When a tropical storm, hurricane or sub-tropical storm that forms in the Atlantic is named by the National Hurricane Center, the Met Office does not change the name, referring to the storm as "ex-Tropical Storm Helene", for example.
But in addition to the powerful gales that have triggered a Met Office warning for the next two days, BBC Weather have said Helene will also usher in some tropical air regaling the southeast with rocketing temperatures peaking in the mid-20s.
Those in coastal areas are warned to be wary of large waves hitting the seafront.
Remnants of former hurricane Helene will hit the United Kingdom next week - bringing strong winds and warmer weather.
Some parts could see highs of 26C (78.8F), which is 7C to 8C above average for the time of year, the Met Office said.
"Storm Helene is not expected to be very pretty therefore we are now odds-on for this month being the wettest September on record", said Coral's John Hill.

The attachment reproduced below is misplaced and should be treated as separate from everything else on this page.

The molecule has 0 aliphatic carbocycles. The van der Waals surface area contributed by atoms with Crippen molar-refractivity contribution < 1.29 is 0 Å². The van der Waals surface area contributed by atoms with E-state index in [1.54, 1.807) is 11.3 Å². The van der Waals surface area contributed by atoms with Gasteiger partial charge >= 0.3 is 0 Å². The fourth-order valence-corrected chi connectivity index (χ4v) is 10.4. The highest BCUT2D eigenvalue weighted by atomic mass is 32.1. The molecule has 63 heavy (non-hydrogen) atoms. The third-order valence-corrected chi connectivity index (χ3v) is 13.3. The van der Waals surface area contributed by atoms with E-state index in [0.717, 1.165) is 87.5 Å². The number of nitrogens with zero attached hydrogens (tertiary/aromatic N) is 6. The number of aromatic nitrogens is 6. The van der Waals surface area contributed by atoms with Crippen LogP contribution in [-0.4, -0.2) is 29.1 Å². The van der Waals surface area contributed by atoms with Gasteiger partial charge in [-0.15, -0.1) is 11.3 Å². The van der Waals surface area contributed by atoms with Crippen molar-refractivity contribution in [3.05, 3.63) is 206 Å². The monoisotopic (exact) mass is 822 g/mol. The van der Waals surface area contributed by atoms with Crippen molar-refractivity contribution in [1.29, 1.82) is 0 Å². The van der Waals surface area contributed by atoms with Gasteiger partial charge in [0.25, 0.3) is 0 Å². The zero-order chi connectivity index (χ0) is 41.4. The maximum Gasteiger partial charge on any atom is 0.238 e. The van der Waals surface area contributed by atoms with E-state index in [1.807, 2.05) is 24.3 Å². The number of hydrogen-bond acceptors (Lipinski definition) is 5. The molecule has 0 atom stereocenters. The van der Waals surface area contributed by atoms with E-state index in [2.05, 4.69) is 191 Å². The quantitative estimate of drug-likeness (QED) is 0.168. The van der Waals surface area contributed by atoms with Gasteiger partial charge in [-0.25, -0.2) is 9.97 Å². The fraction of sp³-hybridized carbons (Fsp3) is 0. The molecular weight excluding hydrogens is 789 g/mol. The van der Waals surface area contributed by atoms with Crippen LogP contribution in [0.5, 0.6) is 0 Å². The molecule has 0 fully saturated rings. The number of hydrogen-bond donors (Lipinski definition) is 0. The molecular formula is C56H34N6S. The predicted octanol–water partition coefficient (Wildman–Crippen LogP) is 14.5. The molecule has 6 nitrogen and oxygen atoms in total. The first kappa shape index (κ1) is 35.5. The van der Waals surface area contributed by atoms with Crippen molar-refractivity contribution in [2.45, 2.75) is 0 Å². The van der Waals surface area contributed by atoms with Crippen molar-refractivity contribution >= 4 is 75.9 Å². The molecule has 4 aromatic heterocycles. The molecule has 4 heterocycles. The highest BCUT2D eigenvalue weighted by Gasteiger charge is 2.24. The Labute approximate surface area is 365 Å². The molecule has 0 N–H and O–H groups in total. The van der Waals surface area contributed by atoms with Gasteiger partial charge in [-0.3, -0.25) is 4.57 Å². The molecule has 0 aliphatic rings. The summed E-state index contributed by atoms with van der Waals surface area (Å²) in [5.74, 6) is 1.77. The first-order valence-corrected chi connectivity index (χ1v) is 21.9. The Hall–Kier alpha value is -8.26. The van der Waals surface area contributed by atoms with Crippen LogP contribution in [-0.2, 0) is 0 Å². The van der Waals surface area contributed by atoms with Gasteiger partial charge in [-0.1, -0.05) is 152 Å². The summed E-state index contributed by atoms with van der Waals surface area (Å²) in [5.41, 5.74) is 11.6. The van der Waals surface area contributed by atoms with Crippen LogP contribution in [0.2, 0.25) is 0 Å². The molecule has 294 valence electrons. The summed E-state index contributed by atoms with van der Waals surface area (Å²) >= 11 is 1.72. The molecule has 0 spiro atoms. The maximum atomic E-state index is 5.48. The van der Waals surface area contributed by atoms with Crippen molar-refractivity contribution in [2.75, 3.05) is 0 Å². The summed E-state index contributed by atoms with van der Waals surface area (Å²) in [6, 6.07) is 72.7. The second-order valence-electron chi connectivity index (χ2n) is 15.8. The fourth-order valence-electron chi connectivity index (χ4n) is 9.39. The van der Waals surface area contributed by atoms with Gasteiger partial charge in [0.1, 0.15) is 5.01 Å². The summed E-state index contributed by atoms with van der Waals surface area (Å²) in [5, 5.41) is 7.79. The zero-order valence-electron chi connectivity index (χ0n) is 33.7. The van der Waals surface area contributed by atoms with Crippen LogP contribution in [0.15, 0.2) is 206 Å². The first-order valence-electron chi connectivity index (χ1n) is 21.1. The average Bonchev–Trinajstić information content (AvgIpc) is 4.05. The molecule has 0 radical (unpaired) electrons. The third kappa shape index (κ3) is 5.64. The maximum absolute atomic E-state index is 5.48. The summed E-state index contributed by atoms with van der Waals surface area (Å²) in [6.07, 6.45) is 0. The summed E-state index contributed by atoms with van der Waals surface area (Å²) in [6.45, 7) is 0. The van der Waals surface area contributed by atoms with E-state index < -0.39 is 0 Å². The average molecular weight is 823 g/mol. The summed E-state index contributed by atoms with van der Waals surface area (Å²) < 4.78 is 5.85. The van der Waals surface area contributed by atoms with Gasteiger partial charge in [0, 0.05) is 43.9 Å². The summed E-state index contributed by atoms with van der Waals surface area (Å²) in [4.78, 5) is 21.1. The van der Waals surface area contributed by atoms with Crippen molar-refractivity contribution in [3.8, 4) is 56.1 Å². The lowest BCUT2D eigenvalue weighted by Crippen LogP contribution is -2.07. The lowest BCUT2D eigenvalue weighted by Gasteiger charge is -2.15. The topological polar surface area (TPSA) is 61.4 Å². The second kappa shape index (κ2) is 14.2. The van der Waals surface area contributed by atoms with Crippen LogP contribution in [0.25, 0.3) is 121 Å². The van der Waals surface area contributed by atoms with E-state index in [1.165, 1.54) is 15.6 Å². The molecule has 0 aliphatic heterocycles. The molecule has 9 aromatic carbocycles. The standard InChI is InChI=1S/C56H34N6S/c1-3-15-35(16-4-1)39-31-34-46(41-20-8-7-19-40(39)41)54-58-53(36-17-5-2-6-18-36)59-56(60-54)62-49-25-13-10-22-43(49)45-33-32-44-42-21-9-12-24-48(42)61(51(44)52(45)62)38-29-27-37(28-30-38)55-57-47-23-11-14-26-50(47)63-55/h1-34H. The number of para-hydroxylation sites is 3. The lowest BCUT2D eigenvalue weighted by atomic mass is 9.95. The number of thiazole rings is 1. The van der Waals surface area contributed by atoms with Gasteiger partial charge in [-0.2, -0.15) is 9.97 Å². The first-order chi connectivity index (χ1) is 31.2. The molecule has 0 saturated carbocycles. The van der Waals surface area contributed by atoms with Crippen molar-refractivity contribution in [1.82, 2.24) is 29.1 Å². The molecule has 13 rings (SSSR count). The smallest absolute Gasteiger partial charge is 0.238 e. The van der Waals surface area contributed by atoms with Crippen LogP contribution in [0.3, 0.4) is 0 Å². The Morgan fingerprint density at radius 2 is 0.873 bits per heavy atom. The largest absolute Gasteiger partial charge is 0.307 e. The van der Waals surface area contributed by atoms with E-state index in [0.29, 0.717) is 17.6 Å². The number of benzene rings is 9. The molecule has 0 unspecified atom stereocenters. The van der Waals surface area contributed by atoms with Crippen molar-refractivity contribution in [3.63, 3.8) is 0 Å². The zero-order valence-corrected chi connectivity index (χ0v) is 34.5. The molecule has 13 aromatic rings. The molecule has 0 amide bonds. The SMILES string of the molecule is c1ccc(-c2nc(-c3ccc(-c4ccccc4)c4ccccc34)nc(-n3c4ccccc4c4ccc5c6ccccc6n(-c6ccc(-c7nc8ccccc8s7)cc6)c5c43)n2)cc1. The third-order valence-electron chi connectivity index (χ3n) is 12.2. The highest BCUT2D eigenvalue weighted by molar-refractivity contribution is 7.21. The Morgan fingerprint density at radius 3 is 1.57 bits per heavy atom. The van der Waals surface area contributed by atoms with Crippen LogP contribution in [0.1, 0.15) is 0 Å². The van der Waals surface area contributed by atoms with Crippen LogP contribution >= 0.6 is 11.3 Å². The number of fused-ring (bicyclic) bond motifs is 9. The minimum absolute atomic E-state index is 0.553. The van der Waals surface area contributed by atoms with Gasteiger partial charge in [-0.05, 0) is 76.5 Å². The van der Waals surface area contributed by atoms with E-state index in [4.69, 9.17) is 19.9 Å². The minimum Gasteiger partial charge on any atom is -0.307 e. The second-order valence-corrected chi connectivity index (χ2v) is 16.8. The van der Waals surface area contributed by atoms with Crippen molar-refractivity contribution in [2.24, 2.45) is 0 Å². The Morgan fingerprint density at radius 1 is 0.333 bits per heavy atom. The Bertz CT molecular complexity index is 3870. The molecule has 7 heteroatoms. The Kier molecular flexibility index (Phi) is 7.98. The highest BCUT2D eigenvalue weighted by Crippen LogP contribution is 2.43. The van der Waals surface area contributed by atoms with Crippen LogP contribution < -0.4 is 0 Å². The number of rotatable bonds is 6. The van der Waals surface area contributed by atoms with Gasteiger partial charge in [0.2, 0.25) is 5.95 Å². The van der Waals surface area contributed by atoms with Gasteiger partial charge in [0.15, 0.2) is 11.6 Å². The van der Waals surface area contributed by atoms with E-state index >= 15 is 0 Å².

The Met Office issued a yellow warning for winds to remain in place between Monday afternoon and Tuesday morning for northeast England, northwest England, Northern Ireland, South West Scotland and the Lothian Borders, Strathclyde, Wales and Yorkshire&Humber.
A spell of strong winds is expected, mainly in the far southwest of England and across western Wales.
"There will also be some very warm weather developing".
"By the time it reaches the United Kingdom we're looking at potential for 55 to 65mph gusts, with isolated chances of 70 to 80 miles per hour gusts on exposed high ground or coastal areas", Met Office spokesperson Nicola Maxy told i. More rain will develop in the south on Wednesday night.
Monday sees the arrival of Storm Helene, but with different outcomes depending on where you are.